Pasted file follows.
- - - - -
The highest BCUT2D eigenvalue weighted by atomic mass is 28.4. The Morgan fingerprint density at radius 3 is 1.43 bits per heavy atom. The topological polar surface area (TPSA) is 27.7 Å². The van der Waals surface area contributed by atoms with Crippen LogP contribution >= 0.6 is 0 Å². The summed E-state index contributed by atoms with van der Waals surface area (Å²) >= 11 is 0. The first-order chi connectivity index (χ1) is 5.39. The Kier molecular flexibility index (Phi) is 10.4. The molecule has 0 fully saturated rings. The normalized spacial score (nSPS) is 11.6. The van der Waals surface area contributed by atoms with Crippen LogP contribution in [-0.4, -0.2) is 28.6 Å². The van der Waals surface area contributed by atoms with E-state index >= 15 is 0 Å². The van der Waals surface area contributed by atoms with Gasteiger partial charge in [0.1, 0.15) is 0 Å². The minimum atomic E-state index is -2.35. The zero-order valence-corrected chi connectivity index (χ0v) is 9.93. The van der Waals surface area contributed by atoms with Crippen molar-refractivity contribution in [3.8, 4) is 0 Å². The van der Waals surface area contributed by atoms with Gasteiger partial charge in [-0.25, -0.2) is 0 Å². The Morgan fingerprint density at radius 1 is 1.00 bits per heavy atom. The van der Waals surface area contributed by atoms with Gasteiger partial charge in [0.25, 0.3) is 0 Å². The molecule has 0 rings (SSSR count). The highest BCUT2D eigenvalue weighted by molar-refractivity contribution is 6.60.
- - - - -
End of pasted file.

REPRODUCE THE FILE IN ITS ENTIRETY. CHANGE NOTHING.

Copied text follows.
The highest BCUT2D eigenvalue weighted by atomic mass is 28.4. The Morgan fingerprint density at radius 3 is 1.43 bits per heavy atom. The topological polar surface area (TPSA) is 27.7 Å². The van der Waals surface area contributed by atoms with Crippen LogP contribution >= 0.6 is 0 Å². The summed E-state index contributed by atoms with van der Waals surface area (Å²) >= 11 is 0. The first-order chi connectivity index (χ1) is 5.39. The Kier molecular flexibility index (Phi) is 10.4. The molecule has 0 fully saturated rings. The normalized spacial score (nSPS) is 11.6. The van der Waals surface area contributed by atoms with Crippen LogP contribution in [-0.4, -0.2) is 28.6 Å². The van der Waals surface area contributed by atoms with E-state index >= 15 is 0 Å². The van der Waals surface area contributed by atoms with Gasteiger partial charge in [0.1, 0.15) is 0 Å². The minimum atomic E-state index is -2.35. The zero-order valence-corrected chi connectivity index (χ0v) is 9.93. The van der Waals surface area contributed by atoms with Crippen molar-refractivity contribution in [3.8, 4) is 0 Å². The van der Waals surface area contributed by atoms with Gasteiger partial charge in [-0.25, -0.2) is 0 Å². The Morgan fingerprint density at radius 1 is 1.00 bits per heavy atom. The van der Waals surface area contributed by atoms with Gasteiger partial charge in [0.25, 0.3) is 0 Å². The molecule has 0 rings (SSSR count). The highest BCUT2D eigenvalue weighted by molar-refractivity contribution is 6.60.